Already Dead is a novel that is likely to polarize readers. There are long metaphysical and Nietzschean rants. Neslon Fairchild has more lives than your average cat and few characters are living by the end of the novel. The violence is extravagant and upsetting. The depiction of humanity is bleak. But for those who have ever felt alien within their bodies, felt their soul beating away at their insides, certainly anyone who wants to delve into Johnson’s deepest ruminations, it is essential reading.

Johnson’s exploration of these themes throughout his body of work does not leave you with a unified theory. He did not write from a rigid platform but as one searching—a searching that imbued his work with vibrancy—pulling meaning where he could find it. For those less inclined to Already Dead’s aggressions, “Triumph Over the Grave” offers a softer exploration, turning its attention not towards an individual’s struggle to live, but towards death’s dissolution of relationships and the pain of lost companionship. 

Student Picks: Tallent and Peelle

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Danny Fisher-- I was sixteen, sitting at the kitchen with my aunt, when I turned to her and said, “Why doesn’t she just leave him?”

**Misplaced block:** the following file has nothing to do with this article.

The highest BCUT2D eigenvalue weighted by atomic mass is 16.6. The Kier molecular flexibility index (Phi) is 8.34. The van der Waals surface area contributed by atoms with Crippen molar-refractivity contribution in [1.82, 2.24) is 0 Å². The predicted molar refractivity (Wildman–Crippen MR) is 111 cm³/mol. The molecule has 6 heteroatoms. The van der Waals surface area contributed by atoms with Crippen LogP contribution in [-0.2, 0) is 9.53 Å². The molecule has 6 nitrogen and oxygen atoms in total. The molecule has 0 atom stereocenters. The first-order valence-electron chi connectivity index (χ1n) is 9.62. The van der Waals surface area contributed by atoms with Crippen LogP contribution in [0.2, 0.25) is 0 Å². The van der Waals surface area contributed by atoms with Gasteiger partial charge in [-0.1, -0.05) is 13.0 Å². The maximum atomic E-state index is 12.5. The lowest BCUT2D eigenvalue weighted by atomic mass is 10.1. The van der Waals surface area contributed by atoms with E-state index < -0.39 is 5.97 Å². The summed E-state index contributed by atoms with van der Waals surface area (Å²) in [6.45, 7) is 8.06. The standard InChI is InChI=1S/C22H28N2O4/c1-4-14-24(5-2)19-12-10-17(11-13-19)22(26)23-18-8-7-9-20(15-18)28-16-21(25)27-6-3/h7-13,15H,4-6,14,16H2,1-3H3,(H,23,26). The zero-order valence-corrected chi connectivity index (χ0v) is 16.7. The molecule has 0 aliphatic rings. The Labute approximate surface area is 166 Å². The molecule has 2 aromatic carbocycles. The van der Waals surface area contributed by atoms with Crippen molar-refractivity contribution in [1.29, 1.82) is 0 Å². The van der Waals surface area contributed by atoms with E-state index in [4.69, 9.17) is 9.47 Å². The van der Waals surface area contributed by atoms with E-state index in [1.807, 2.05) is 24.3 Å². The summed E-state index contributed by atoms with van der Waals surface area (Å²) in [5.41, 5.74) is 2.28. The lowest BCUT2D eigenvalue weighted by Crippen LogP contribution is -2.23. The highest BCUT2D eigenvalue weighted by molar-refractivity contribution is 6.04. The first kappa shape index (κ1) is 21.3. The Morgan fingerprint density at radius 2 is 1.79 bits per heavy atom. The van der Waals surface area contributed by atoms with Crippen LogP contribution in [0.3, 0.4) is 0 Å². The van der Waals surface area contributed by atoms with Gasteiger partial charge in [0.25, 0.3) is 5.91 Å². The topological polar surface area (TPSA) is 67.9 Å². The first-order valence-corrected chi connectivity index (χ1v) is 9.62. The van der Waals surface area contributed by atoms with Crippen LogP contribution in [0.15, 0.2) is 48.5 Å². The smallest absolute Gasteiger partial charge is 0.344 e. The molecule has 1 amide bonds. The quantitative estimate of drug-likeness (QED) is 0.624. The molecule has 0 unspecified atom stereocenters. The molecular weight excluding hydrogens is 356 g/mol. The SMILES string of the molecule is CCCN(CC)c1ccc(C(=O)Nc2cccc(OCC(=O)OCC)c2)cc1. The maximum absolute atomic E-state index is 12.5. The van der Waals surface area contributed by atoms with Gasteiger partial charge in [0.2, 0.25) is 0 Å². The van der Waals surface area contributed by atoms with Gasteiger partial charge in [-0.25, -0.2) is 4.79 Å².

My Aunt set the needle and thread down that she had been using to sew button-eyes onto the sock doll she was making. She sighed, “Because, Danny, some people need to be victims.”

Her true meaning did not sink in that day, but in the years that followed I would learn to understand the mentality behind the victim/abuser relationship. In his novel, My Absolute Darling, Gabriel Tallent dissects that dynamic with a deft use of language, imagery and a nuanced approach to scene building and story-telling.  The reader is granted full admission into the horrific conditions that his main character, a young girl named Turtle, must survive to find the person she is meant to be and not the one her domineering father, Martin, has trained her to become, although Tallent takes the reader there with a subtlety that belies the drama unfolding, allowing the reader to behold the beauty of Turtle and Martin’s relationship as well as the tragedy.